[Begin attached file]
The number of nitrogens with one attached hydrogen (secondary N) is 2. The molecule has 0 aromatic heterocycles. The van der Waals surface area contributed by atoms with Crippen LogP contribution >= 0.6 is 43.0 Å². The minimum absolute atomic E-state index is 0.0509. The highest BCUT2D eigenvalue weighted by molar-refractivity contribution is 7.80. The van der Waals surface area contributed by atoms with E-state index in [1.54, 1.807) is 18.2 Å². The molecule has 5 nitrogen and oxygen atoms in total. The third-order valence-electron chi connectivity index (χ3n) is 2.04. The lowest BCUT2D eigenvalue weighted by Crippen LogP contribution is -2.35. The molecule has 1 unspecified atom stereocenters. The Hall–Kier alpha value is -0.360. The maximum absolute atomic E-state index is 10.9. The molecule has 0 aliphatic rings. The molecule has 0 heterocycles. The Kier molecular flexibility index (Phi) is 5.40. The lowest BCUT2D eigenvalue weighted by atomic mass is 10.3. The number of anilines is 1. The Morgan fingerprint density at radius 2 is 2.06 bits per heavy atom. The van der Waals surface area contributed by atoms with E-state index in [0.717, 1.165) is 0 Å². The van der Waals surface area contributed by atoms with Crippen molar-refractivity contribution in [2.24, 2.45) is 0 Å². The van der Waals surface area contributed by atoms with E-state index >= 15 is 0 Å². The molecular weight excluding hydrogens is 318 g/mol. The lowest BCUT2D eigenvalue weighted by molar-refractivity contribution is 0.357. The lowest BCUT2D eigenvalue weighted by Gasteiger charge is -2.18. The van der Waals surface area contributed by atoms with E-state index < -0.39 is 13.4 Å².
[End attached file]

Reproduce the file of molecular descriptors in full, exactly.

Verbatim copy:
The number of nitrogens with one attached hydrogen (secondary N) is 2. The molecule has 0 aromatic heterocycles. The van der Waals surface area contributed by atoms with Crippen LogP contribution >= 0.6 is 43.0 Å². The minimum absolute atomic E-state index is 0.0509. The highest BCUT2D eigenvalue weighted by molar-refractivity contribution is 7.80. The van der Waals surface area contributed by atoms with E-state index in [1.54, 1.807) is 18.2 Å². The molecule has 5 nitrogen and oxygen atoms in total. The third-order valence-electron chi connectivity index (χ3n) is 2.04. The lowest BCUT2D eigenvalue weighted by Crippen LogP contribution is -2.35. The molecule has 1 unspecified atom stereocenters. The Hall–Kier alpha value is -0.360. The maximum absolute atomic E-state index is 10.9. The molecule has 0 aliphatic rings. The molecule has 0 heterocycles. The Kier molecular flexibility index (Phi) is 5.40. The lowest BCUT2D eigenvalue weighted by atomic mass is 10.3. The number of anilines is 1. The Morgan fingerprint density at radius 2 is 2.06 bits per heavy atom. The van der Waals surface area contributed by atoms with E-state index in [0.717, 1.165) is 0 Å². The van der Waals surface area contributed by atoms with Crippen molar-refractivity contribution in [2.24, 2.45) is 0 Å². The van der Waals surface area contributed by atoms with E-state index >= 15 is 0 Å². The molecular weight excluding hydrogens is 318 g/mol. The lowest BCUT2D eigenvalue weighted by molar-refractivity contribution is 0.357. The lowest BCUT2D eigenvalue weighted by Gasteiger charge is -2.18. The van der Waals surface area contributed by atoms with E-state index < -0.39 is 13.4 Å².